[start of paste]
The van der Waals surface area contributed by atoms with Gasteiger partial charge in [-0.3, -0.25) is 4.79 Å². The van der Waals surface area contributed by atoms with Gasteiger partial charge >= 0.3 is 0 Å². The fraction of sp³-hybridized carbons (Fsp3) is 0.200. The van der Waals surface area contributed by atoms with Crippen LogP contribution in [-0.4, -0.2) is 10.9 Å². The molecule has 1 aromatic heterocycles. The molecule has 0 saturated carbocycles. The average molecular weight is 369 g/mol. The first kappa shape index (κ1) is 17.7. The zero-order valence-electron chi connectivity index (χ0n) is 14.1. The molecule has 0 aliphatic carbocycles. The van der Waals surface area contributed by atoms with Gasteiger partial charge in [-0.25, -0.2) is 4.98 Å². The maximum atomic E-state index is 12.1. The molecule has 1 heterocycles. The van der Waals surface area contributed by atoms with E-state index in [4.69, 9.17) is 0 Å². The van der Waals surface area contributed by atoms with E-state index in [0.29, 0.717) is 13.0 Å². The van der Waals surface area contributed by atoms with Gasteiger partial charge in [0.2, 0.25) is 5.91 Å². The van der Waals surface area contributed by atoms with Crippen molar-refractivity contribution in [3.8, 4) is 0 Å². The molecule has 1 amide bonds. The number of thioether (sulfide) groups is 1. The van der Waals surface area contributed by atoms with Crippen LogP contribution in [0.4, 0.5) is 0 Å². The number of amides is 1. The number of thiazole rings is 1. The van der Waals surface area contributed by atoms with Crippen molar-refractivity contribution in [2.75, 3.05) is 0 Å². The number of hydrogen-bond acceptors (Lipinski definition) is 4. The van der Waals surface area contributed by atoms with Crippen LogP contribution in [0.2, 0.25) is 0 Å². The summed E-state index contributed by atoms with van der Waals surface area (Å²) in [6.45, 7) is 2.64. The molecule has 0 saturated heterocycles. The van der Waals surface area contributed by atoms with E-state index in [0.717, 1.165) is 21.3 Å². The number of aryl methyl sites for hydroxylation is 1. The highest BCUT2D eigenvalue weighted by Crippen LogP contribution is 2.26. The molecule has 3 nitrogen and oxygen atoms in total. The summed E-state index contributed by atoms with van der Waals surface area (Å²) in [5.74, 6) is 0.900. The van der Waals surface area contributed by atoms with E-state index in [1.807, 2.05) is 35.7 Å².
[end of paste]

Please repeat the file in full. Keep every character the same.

The van der Waals surface area contributed by atoms with Gasteiger partial charge in [-0.3, -0.25) is 4.79 Å². The van der Waals surface area contributed by atoms with Gasteiger partial charge >= 0.3 is 0 Å². The fraction of sp³-hybridized carbons (Fsp3) is 0.200. The van der Waals surface area contributed by atoms with Crippen LogP contribution in [-0.4, -0.2) is 10.9 Å². The molecule has 1 aromatic heterocycles. The molecule has 0 saturated carbocycles. The average molecular weight is 369 g/mol. The first kappa shape index (κ1) is 17.7. The zero-order valence-electron chi connectivity index (χ0n) is 14.1. The molecule has 0 aliphatic carbocycles. The van der Waals surface area contributed by atoms with Gasteiger partial charge in [-0.25, -0.2) is 4.98 Å². The maximum atomic E-state index is 12.1. The molecule has 1 heterocycles. The van der Waals surface area contributed by atoms with E-state index in [4.69, 9.17) is 0 Å². The van der Waals surface area contributed by atoms with E-state index in [0.29, 0.717) is 13.0 Å². The van der Waals surface area contributed by atoms with Gasteiger partial charge in [0.2, 0.25) is 5.91 Å². The van der Waals surface area contributed by atoms with Crippen molar-refractivity contribution in [3.8, 4) is 0 Å². The molecule has 1 amide bonds. The number of thioether (sulfide) groups is 1. The van der Waals surface area contributed by atoms with Crippen LogP contribution in [0.4, 0.5) is 0 Å². The number of amides is 1. The number of thiazole rings is 1. The van der Waals surface area contributed by atoms with Crippen molar-refractivity contribution in [2.75, 3.05) is 0 Å². The number of hydrogen-bond acceptors (Lipinski definition) is 4. The van der Waals surface area contributed by atoms with Crippen LogP contribution in [0.2, 0.25) is 0 Å². The summed E-state index contributed by atoms with van der Waals surface area (Å²) in [6.45, 7) is 2.64. The molecule has 0 saturated heterocycles. The van der Waals surface area contributed by atoms with E-state index in [0.717, 1.165) is 21.3 Å². The number of aryl methyl sites for hydroxylation is 1. The highest BCUT2D eigenvalue weighted by Crippen LogP contribution is 2.26. The molecule has 3 nitrogen and oxygen atoms in total. The summed E-state index contributed by atoms with van der Waals surface area (Å²) in [5.74, 6) is 0.900. The van der Waals surface area contributed by atoms with E-state index in [1.807, 2.05) is 35.7 Å².